When reporting an injury to an employer, be mindful of any company policies held by your company. In Illinois, an employee can alert their employer in person or in writing, but your company may require a written statement. Having a written that is dated is in your favor. However, if you do choose to only discuss the accident orally, be sure to keep a record of the exact day and time the conversation took place, and who you spoke to.

Notifying your employer of an injury is the first step in filing a workers’ compensation claim. Upon the discussion, an employer should provide forms to file the claim. After the employer fills out their designed part of the form, they file it with their workers’ compensation insurance company. Just because you file for workers’ compensation, does not mean that it will be automatically granted. However, you have the right to file, the right to fight the decision, and the right to legal representation during the process.

Contact a Chicago Workers’ Compensation Attorney

Obtaining an injury at work can be a life-altering experience that affects you and your family. If your workers’ compensation claim has been denied, contact an experienced Cook County workers’ compensation attorney to protect your rights.  Contact us at 630-574-2288 to arrange a free consultation.

 

Source:

http://www.ilga.gov/legislation/ilcs/ilcs3.asp?ActID=2430

Understanding an Employer’s Responsibility (and Your Rights) After a Workplace Injury Has Occurred

December 18th, 2018 at 8:06 am

Chicago workers' compensation attorneysEach year, an estimated 4,500,000 work-related injuries occur in the United States. Injuries related to overexertion, contact with an object or equipment, and slips, trips, and falls are the ones that most often keep workers from returning to their jobs, which typically results in a loss of income for the employee. Such injuries allow employees to seek compensation for their injuries through their employer’s workers’ compensation insurance, but the denial rate is exceptionally high. Thankfully, when workers understand their rights, as well as the responsibilities of their employer, the chances of a denied claim can be reduced. Learn more in the following sections. 

5 Industries with the Most Missed Work Days from Job-Related Injuries 

Debilitating work injuries can occur in any field, industry, or setting, but statistics show that there are five industries in which employees regularly suffer injuries that result in the most missed time at work. These include the:

  • Service industry (firefighters, police, etc.);
  • Transportation and shipping industries;
  • Manufacturing and production industries;
  • Installation, maintenance, and repair industries; and
  • Construction industry.

Workers’ Compensation Insurance is Your Employer’s Responsibility

Although there are a few exceptions to the rule, most Illinois employers are required to carry workers’ compensation to cover their employees, should an accident or injury occur. Sadly, not all companies comply. If this happens to you, it may still be possible to seek compensation after an injury. Just be sure to reach out to a seasoned work injury lawyer, as this process usually requires even more effort, knowledge, and diligence than a regular workers’ compensation claim.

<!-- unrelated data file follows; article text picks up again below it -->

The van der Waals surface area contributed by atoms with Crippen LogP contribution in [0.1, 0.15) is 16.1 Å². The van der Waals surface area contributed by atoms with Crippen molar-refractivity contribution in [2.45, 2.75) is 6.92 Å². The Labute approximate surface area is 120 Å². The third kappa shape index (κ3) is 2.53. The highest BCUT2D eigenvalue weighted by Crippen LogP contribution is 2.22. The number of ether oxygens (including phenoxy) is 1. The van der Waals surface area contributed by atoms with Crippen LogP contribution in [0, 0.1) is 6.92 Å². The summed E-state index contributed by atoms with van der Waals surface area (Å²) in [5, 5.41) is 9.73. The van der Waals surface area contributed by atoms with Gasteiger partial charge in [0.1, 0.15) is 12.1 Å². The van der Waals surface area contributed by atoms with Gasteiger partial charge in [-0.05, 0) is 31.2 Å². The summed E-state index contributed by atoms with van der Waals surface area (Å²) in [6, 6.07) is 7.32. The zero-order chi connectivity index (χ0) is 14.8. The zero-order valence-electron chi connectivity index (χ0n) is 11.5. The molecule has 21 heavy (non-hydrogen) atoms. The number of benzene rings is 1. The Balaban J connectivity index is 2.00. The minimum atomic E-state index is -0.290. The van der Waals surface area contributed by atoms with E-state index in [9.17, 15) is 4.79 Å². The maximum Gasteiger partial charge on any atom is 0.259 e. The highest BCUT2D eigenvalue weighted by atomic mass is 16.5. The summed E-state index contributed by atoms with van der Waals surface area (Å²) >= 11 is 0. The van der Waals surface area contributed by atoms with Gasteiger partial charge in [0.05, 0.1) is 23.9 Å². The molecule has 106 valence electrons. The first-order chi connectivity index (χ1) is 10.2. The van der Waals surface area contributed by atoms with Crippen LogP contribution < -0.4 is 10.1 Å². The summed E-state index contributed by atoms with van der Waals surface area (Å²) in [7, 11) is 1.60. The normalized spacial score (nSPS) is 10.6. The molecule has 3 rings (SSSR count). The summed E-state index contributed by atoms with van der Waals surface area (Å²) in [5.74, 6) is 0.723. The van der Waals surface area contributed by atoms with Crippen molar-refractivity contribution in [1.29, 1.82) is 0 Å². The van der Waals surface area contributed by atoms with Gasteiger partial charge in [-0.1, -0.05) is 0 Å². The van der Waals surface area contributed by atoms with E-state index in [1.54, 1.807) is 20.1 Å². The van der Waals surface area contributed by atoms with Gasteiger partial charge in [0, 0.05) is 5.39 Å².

Your Rights During a Workers’ Compensation Claim

Americans assume that the workers’ compensation program was developed by workers, to ensure they are protected from substantial and irrevocable loss, caused by an injury sustained on the job. However, this is not exactly true. Employers, who frequently found themselves in court for severe work-related injuries (such as black lung, death, and other tragedies). Many began to suffer financially. Realizing that they could not get out of paying for an employee’s injuries, they came up with a way to contain the cost of work-related injuries – workers’ compensation. 

What all this really means is that the workers’ compensation system is really set up to protect employers, not the workers who are injured. Still, injured employees do have certain rights, including the right to: 

  • File a claim for any injuries or illnesses related to your job;
  • See a doctor and receive treatment;
  • Return to work if your physician clears you;
  • Not fear retaliation from your employer if you do file a claim;
  • Appeal a decision made by your employer, the insurance company, or the courts; and
  • Be represented by an attorney throughout the entire claim process.

Contact Our Chicago Work Injury Lawyer

If you or someone you love has suffered a workplace injury, and you are unable to return to work, contact the Law Offices of Francis J. Discipio. Seasoned and experienced, our Cook County work injury attorneys  can assist and protect your rights throughout every step of the claim process. Call 630-574-2288 and schedule a free consultation with our offices today.

Sources:

https://www.nsc.org/work-safety/tools-resources/infographics/workplace-injuries

http://www.ilga.gov/legislation/ilcs/ilcs3.asp?ActID=2430&ChapAct=820â€%C2%A0ILCSâ€%C2%A0305/&ChapterID=68&ChapterName=EMPLOYMENT&ActName=Workers%27+Compensation+Act.